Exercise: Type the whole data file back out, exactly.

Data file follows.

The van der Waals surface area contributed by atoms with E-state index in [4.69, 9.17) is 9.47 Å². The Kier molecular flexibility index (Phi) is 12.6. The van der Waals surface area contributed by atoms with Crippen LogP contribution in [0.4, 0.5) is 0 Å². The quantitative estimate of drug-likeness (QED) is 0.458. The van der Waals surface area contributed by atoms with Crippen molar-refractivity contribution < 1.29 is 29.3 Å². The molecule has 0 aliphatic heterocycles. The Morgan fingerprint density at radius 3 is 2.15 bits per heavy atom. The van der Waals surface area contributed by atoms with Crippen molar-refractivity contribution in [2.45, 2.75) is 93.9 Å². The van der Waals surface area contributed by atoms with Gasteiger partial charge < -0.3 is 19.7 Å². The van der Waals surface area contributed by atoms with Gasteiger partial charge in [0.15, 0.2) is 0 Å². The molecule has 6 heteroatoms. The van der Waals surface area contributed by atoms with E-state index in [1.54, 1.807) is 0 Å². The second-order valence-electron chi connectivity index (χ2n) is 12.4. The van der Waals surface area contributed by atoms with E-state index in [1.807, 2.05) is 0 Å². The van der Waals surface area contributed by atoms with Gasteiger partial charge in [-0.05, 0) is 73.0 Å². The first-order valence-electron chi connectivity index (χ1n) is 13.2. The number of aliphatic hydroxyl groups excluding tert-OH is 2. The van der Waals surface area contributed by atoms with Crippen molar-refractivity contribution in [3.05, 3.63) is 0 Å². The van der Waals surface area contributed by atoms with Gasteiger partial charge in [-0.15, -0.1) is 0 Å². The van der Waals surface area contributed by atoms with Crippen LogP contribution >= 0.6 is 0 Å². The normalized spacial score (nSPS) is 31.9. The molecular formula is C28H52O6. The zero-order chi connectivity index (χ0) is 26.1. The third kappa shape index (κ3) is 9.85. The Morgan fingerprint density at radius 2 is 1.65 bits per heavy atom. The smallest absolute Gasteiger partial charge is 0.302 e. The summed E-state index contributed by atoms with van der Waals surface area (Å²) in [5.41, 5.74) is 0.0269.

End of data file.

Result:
The van der Waals surface area contributed by atoms with E-state index in [4.69, 9.17) is 9.47 Å². The Kier molecular flexibility index (Phi) is 12.6. The van der Waals surface area contributed by atoms with Crippen LogP contribution in [0.4, 0.5) is 0 Å². The quantitative estimate of drug-likeness (QED) is 0.458. The van der Waals surface area contributed by atoms with Crippen molar-refractivity contribution < 1.29 is 29.3 Å². The molecule has 0 aliphatic heterocycles. The Morgan fingerprint density at radius 3 is 2.15 bits per heavy atom. The van der Waals surface area contributed by atoms with Crippen molar-refractivity contribution in [2.45, 2.75) is 93.9 Å². The van der Waals surface area contributed by atoms with Gasteiger partial charge < -0.3 is 19.7 Å². The van der Waals surface area contributed by atoms with Gasteiger partial charge in [0.15, 0.2) is 0 Å². The molecule has 6 heteroatoms. The van der Waals surface area contributed by atoms with E-state index in [1.54, 1.807) is 0 Å². The second-order valence-electron chi connectivity index (χ2n) is 12.4. The van der Waals surface area contributed by atoms with E-state index in [1.807, 2.05) is 0 Å². The van der Waals surface area contributed by atoms with Gasteiger partial charge in [-0.05, 0) is 73.0 Å². The first-order valence-electron chi connectivity index (χ1n) is 13.2. The number of aliphatic hydroxyl groups excluding tert-OH is 2. The van der Waals surface area contributed by atoms with Crippen molar-refractivity contribution in [3.05, 3.63) is 0 Å². The van der Waals surface area contributed by atoms with Gasteiger partial charge in [-0.15, -0.1) is 0 Å². The van der Waals surface area contributed by atoms with Crippen LogP contribution >= 0.6 is 0 Å². The normalized spacial score (nSPS) is 31.9. The molecular formula is C28H52O6. The zero-order chi connectivity index (χ0) is 26.1. The third kappa shape index (κ3) is 9.85. The Morgan fingerprint density at radius 2 is 1.65 bits per heavy atom. The smallest absolute Gasteiger partial charge is 0.302 e. The summed E-state index contributed by atoms with van der Waals surface area (Å²) in [5.41, 5.74) is 0.0269.